Lantern Deal Lifts RPR
News of the deal provides further evidence that Lantern and the entire RPR movement are still alive and kicking.
Lantern, which once employed more than 100 employees, is now down to about 30. It has raised $84 million since 2000 in three rounds of funding, and is now out looking for more cash to keep it alive. Earlier this year it had been rumored to be on the sales block (see Lantern Flickering?). Some sources said that it had offered itself to NEC, but the offer was rejected. Others suggested that Ciena Corp. (Nasdaq: CIEN) was looking at the company. But that didn’t happen. Ciena recently announced a partnership with Luminous Networks Inc. (see Ciena Links Up With Luminous).
But now it looks as if there could be some light left in the Lantern. Kshitij Kumar, director of technical marketing for Lantern, says it’s getting some traction in Japan and other parts of Asia and Eastern Europe.
In general, carriers seem more interested in RPR lately. AT&T Corp. (NYSE: T), which deployed pre-standard RPR gear from Nortel Networks Corp. (NYSE/Toronto: NT) in a pilot network in New York City last year, is talking about expanding deployments to other cities, says a Nortel spokesman (see Who Knew? Big Carriers Like RPR).
“We’ve been hearing a pretty steady drumbeat of interest,” says John Hawkins, marketing manager for optical Ethernet at Nortel and chairman of the Resilient Packet Ring Alliance. “But I think the technology has matured over the last few months, and there’s a better level of understanding of what the technology can be used for. Carriers seem to have gone beyond just conversation to really understanding the technology.”
Other Nortel RPR customers, including Bell Canada (NYSE/Toronto: BCE), KDDI Corp., and MCI (Nasdaq: MCIT), are also talking about expanding their packet ring services.
Some of the U.S. regional Bell operators seem to be showing interest, too. Rumor has it that BellSouth Corp. (NYSE: BLS) is talking more seriously about deploying RPR to build a metro Ethernet service. The carrier announced in June that it selected optical gear from Cisco Systems Inc. (Nasdaq: CSCO), which now offers an RPR service blade (see BellSouth Chooses Cisco (and Lucent)). SBC Communications Inc. (NYSE: SBC) is also believed to be getting more serious about the technology.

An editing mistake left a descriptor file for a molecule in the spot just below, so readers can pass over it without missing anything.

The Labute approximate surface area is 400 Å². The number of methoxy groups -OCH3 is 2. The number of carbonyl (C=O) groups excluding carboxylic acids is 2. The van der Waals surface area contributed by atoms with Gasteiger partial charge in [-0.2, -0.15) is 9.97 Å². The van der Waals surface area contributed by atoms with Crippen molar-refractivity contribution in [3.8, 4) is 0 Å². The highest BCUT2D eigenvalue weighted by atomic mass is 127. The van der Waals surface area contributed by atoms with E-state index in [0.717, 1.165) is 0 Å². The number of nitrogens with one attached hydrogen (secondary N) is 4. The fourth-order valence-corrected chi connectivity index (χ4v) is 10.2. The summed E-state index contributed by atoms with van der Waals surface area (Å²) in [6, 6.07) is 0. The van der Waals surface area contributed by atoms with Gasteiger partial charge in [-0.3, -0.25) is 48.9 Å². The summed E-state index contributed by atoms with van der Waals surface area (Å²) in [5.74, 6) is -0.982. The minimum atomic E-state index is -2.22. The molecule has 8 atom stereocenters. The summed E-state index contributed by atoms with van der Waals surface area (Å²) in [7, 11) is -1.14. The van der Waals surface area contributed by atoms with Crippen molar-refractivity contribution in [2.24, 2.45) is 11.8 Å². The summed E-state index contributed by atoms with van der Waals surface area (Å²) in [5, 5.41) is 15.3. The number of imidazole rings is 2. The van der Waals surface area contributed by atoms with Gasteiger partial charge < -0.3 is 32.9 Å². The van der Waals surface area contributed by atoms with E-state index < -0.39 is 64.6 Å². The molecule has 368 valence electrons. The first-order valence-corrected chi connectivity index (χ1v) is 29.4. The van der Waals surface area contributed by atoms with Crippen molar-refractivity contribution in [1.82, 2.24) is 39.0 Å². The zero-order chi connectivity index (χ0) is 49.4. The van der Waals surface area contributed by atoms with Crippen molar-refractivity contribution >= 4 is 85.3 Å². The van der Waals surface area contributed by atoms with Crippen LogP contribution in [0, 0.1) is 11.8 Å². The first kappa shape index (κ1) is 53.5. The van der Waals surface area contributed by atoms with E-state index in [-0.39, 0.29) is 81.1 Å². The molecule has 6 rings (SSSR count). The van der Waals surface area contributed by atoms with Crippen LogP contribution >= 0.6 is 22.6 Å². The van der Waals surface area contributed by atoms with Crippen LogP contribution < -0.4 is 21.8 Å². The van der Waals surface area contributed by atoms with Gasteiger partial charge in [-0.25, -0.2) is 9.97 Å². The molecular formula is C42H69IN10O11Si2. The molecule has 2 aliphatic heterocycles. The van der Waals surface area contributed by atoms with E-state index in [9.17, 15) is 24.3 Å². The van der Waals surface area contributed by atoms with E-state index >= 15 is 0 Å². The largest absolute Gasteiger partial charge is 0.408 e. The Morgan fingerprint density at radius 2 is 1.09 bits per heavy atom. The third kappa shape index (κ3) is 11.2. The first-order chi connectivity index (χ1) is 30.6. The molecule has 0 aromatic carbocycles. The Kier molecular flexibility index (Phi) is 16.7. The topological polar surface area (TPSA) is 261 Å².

“In the last three to four months carriers have been a lot more serious in their conversations about RPR,” says Scott Clavenna, chief analyst at Heavy Reading. “The standards didn’t move as quickly as everyone thought they would, and a lot of the big carriers were just waiting for a standard to be finished.”
After two and a half years of debate, the Institute of Electrical and Electronics Engineers Inc. (IEEE) standard for RPR is in its final stages. In July, the group approved the latest Working Ballot of the standard, and the entire organization will likely ratify it in the first half of 2004.
Even with the increased momentum and interest for RPR, startups like Lantern will still have a difficult time. Nortel and Cisco, which have each been shipping pre-standard technology for at least two years now, have a big headstart in the market. Nortel says it’s shipped more than 20,000 RPR ports, and Cisco boasts over 250 customers.
Other large companies also are developing RPR strategies. Siemens AG (NYSE: SI; Frankfurt: SIE) now has a product it’s selling. And Ciena now has an RPR story through its partnership with Luminous.
But Clavenna says that Lantern and Corrigent Systems Inc., another surviving RPR startup, could find a niche for their products. Once the standard is complete and companies have demonstrated interoperability, these companies could get second-source contracts. Clavenna says he also expects the smaller players to win business in emerging markets like parts of Asia, Eastern Europe, Latin America, and Africa.
Light Reading would like to get your feedback on RPR. Check out this month's research poll and tell us what you think: Resilient Packet Ring.
— Marguerite Reardon, Senior Editor, Light Reading